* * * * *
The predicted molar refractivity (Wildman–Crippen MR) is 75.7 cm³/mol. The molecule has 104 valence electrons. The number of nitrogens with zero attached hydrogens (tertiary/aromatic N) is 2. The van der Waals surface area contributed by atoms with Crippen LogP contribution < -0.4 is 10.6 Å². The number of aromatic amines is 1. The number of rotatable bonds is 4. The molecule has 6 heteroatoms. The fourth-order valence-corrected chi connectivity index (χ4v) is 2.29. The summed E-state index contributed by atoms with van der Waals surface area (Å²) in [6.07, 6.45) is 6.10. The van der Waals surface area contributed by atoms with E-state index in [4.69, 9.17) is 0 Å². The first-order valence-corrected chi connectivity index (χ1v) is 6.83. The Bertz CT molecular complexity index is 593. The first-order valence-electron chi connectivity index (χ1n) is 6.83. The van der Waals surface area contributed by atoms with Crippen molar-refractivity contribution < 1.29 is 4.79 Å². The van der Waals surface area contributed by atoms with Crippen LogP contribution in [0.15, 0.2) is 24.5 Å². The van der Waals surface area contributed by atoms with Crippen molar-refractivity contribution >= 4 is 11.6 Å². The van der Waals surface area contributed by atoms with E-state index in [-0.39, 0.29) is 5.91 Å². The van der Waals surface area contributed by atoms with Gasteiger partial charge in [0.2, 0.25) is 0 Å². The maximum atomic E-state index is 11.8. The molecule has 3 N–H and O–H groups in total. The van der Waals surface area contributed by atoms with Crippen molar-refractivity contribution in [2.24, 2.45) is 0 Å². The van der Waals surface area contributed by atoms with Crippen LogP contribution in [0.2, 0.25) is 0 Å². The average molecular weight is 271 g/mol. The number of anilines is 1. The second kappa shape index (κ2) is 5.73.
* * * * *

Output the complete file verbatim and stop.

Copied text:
The predicted molar refractivity (Wildman–Crippen MR) is 75.7 cm³/mol. The molecule has 104 valence electrons. The number of nitrogens with zero attached hydrogens (tertiary/aromatic N) is 2. The van der Waals surface area contributed by atoms with Crippen LogP contribution < -0.4 is 10.6 Å². The number of aromatic amines is 1. The number of rotatable bonds is 4. The molecule has 6 heteroatoms. The fourth-order valence-corrected chi connectivity index (χ4v) is 2.29. The summed E-state index contributed by atoms with van der Waals surface area (Å²) in [6.07, 6.45) is 6.10. The van der Waals surface area contributed by atoms with E-state index in [4.69, 9.17) is 0 Å². The first-order valence-corrected chi connectivity index (χ1v) is 6.83. The Bertz CT molecular complexity index is 593. The first-order valence-electron chi connectivity index (χ1n) is 6.83. The van der Waals surface area contributed by atoms with Crippen molar-refractivity contribution < 1.29 is 4.79 Å². The van der Waals surface area contributed by atoms with Crippen LogP contribution in [0.15, 0.2) is 24.5 Å². The van der Waals surface area contributed by atoms with Crippen molar-refractivity contribution >= 4 is 11.6 Å². The van der Waals surface area contributed by atoms with E-state index in [-0.39, 0.29) is 5.91 Å². The van der Waals surface area contributed by atoms with Gasteiger partial charge in [0.2, 0.25) is 0 Å². The maximum atomic E-state index is 11.8. The molecule has 3 N–H and O–H groups in total. The van der Waals surface area contributed by atoms with Crippen molar-refractivity contribution in [2.24, 2.45) is 0 Å². The van der Waals surface area contributed by atoms with Crippen LogP contribution in [0.2, 0.25) is 0 Å². The average molecular weight is 271 g/mol. The number of anilines is 1. The second kappa shape index (κ2) is 5.73.